The Significance of Sole Physical Custody (or lack thereof)

Posted on Tuesday, December 4th, 2018 by Marc Beyer and is filed under Child Custody,  Divorce,  Divorce Decree,  Parents.

In any Divorce Decree with minor children, there will be a designation of physical custody. Either Mom or Dad will be granted “sole physical custody” or both parties will be awarded “joint physical custody.”

But what does this mean?

Not as much as you might think.

The words “sole” and “joint” are really just that – words. Along with the physical custody designation there will also be a parenting time schedule. That is what really matters.  The parenting time schedule will address such matters as the holiday schedule, vacation time, and the regular/default schedule. Regardless of the label “sole” or “joint,” the parenting time schedule determines when the kids are with mom and when the kids are with dad. This is what most people mean when the term “custody’ is used.

What this also means, then, is that the parent with sole physical custody does not get to call all the shots. I have had clients tell me that they do not want their spouse to get sole physical custody because they thought that meant that their spouse got to dictate if or when they got to see the children. Again, not true. The parenting time schedule controls, and the parties are to follow that regardless of the custody designation.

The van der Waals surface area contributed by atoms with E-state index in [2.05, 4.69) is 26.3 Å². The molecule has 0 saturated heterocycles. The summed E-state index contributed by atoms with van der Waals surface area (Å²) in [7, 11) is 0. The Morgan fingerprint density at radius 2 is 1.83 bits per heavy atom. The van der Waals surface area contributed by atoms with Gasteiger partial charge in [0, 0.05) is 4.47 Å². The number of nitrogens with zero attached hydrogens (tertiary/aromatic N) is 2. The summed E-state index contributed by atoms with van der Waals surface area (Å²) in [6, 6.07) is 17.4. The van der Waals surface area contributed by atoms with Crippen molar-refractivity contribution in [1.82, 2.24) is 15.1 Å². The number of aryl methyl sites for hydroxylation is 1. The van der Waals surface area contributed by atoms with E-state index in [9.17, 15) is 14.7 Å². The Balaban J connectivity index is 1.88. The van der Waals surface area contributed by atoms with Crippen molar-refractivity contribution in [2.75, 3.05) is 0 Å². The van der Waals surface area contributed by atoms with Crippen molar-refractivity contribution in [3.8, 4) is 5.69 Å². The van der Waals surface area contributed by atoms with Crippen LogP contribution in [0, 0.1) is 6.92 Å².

Another misconception is that a party with sole physical custody can move out of state with the children. Also not true. If the non-relocating parent does not consent, the relocating parent must bring a motion and receive Court approval before they can move. And then the relocating parent must prove that the proposed move is in the best interests of the children. This can be difficult to prove. Point being, a parent with sole physical custody does not get to automatically move out of state simply because they may have sole physical custody.

Finally, the physical custody designation does not determine child support. People will seek an award of sole physical custody because they think that entitles them to child support. It does not. Again, the parenting time schedule and each parent’s percentage of parenting time determines child support (among other factors).

So, do not get hung up use of the terms “sole” or “joint” when it comes to physical custody. They are not as significant as you might think.

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